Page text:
Kazi, Wright focus on voter apathy as race continues
The two candidates in the SG presidential runoff race have a common, simple strategy: make sure students know there is a runoff race.
“The general strategy really is just maintaining voter turnout,” Rohail Kazi said. “I think historically it has been a problem that after general elections students get disinterested, so what’s really a challenge is to keep people interested and remind people that elections aren’t over and that they still need to vote on Tuesday and Wednesday.”
Whether voters were interested in the first place is up for debate. Only 3,245 students voted, down almost 1,000 from last year.
Joe Wright, Kazi’s opponent, won the plurality in the general election with 29.4 percent to Kazi’s 27.1. Wright, who must now defend his small lead, faces the shifting loyalties and general apathy of the most apathetic of voting demographics. Winners in the general election have often lost the runoff.
“With runoffs it’s different; you have to re-evaluate everything because the votes can swing either way,” Wright said. “The trickiest thing is just getting people to vote again.”
Kazi’s strategy isn’t tricky. He said his campaign is “just sticking with the game plan” to bring the voters back to VIP and hopefully bridge the gap.
“We’re going to hit up some of the organizations that we haven’t before, and go back to some of the others to remind them,” Kazi said. “We’re not far behind — I’d say the race is pretty much neck and neck.”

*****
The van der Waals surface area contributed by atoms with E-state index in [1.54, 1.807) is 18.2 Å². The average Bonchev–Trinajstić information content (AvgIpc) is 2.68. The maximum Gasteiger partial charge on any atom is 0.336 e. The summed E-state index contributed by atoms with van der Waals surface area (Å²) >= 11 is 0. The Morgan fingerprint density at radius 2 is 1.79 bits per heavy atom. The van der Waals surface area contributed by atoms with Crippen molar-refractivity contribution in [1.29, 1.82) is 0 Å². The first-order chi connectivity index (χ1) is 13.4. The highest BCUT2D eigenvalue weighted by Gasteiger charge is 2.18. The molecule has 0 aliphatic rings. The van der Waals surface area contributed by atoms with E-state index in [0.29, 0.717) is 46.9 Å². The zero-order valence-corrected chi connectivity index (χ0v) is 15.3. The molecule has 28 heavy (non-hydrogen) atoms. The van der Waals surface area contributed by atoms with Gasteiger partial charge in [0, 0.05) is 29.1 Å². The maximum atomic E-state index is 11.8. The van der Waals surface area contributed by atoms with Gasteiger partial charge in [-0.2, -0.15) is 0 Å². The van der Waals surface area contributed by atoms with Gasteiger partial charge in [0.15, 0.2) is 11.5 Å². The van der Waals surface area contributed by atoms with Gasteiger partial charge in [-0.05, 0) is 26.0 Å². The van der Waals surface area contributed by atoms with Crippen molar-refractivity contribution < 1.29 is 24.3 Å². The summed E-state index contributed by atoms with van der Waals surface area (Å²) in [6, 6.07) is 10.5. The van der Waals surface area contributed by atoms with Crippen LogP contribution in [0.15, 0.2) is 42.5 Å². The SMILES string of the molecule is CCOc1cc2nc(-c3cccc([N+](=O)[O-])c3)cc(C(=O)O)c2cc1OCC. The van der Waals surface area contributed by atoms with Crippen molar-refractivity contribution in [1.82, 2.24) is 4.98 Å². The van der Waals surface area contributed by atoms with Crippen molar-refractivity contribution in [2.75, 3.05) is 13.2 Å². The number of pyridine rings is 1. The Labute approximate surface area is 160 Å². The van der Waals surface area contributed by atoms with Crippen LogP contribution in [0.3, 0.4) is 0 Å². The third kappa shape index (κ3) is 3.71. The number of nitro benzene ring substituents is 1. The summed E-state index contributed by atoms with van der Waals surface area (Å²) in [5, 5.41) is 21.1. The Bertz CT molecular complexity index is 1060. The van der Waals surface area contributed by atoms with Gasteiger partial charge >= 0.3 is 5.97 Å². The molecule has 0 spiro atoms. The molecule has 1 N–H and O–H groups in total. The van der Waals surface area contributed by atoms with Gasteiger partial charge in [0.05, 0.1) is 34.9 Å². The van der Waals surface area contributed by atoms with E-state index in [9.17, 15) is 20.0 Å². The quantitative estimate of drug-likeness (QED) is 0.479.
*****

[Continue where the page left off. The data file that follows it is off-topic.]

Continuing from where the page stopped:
Wright is taking the same general course, but his campaign has created a new logo for Facebook. It’s also amped up its other Internet campaigning and created a new video. Wright said that unlike his last video, he won’t be dancing in this one.
While current SG President Ebbie Yazdani has endorsed Kazi, current Vice President Taylor Cain, incoming Vice President Katie Thompson and incoming treasurer Emily Supil are behind Wright.
“It’s kind of split right now. Kind of the older group is endorsing Rohail, and a lot of the newer kids are endorsing me,” Wright said. “I think at this point that brings such new energy to the position that they’re afraid that I’m going to change things — and things do need to be changed — and they’re afraid that that’s going to upset their legacy.”
Voting for the runoffs will open 9 a.m. Tuesday and last until 5 p.m. Wednesday. To vote, log into VIP, click on the Personal tab and click on the Show Me button next to Student Government Elections.